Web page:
Welcome back for part two of this three part interview series with "The Snowman" Jeff Monson. Jeff is competing against a tough 19-5 King of the Cage veteran, Tony Lopez on April 1 in Fort Lauderdale for Fight Time Promotions.
In part one, Jeff discussed the fight with Lopez, the psychology behind fighting and tricks of the trade he's learned in his 51 fight career. Next, we discussed modern issues like the Zuffa purchase of Strikeforce, Fedor, and troubles with American Top Team
Brian Hemminger: You mentioned that you were interested in signing with Strikeforce about a month ago. With the Zuffa purchase, is that still an option or have you changed your mind?
Jeff Monson: I’ve got my management company working on that and I’m just taking as many fights as possible in the meantime. We’re working on it. There’s nothing imminent but I think by the end of the year I’ll be competing in one of the big organizations. I’m not sure what fight it'll be or which promotion yet but it’s just a matter of winning the fights I’m taking right now. Of course who wouldn’t want to be on TV but it’s gotta be the right place and right time.
BH: What are your thoughts on one organization controlling almost all the top talent in the sport? (Except you of course)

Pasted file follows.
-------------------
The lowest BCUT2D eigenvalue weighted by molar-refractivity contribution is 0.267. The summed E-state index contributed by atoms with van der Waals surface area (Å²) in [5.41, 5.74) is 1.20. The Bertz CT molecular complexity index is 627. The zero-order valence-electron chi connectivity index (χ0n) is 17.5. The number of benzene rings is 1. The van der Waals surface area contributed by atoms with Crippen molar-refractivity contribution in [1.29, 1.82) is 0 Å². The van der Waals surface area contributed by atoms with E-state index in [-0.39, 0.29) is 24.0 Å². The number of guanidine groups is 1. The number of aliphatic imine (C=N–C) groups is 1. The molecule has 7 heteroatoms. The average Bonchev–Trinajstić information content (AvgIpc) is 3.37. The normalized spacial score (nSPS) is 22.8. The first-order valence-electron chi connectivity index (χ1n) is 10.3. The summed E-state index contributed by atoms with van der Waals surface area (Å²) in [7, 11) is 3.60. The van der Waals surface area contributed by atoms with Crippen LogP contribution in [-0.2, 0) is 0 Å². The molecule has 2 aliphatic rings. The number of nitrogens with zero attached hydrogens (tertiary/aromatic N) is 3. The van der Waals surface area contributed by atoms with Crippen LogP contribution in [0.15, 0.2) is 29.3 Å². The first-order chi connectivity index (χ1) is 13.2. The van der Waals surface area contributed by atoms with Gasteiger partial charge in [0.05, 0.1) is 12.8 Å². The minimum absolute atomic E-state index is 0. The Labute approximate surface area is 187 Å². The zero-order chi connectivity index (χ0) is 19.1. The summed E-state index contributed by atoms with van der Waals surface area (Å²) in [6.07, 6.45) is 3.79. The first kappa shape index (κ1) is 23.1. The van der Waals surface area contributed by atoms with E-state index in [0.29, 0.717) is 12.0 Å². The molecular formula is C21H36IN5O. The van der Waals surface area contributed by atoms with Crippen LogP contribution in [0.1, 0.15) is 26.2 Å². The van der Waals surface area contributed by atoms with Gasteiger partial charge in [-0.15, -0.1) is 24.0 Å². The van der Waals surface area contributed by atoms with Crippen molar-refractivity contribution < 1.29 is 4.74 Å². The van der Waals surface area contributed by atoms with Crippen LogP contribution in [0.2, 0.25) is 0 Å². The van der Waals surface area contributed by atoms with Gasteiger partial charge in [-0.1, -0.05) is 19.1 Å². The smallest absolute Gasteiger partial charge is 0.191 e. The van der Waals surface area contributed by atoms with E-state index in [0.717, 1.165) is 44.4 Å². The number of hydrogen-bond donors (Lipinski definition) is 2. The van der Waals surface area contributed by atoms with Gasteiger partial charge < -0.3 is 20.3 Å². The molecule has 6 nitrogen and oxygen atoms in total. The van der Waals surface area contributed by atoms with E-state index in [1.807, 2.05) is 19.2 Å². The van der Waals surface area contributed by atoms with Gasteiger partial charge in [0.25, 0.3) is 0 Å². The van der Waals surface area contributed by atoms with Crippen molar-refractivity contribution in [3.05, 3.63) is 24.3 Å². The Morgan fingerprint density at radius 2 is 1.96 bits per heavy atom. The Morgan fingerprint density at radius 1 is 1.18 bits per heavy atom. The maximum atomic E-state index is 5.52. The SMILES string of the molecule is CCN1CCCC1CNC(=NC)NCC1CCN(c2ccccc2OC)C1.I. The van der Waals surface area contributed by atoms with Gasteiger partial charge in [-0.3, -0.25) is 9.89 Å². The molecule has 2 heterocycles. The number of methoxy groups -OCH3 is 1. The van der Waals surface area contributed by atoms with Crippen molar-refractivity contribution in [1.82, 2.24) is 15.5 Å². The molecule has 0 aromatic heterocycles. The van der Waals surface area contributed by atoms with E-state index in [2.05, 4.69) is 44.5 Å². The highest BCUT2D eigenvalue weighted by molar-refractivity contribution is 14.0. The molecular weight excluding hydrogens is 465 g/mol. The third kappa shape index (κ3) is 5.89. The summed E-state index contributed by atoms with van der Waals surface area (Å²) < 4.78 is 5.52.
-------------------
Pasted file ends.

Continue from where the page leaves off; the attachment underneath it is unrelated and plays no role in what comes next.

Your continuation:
JM: I have to be a little diplomatic if I want to fight for them. It’s tough. Let’s call it what it is, a monopoly. The one good thing I can say is there’s not enough UFC shows to accommodate all the UFC guys, the Strikeforce guys and the WEC guys that they’ve taken on so they have to keep Strikeforce as a separate entity to complete the contracts that they have with the fighters.
I think that’s good and we’ll see what happens there. They bought Pride and we all know what happened. There weren’t any more Pride shows. I really think they want to keep Strikeforce. My thoughts, although they’ve denied it, is that they’ll have some superfights down the road. UFC vs Strikeforce champions and make a Superbowl out of it.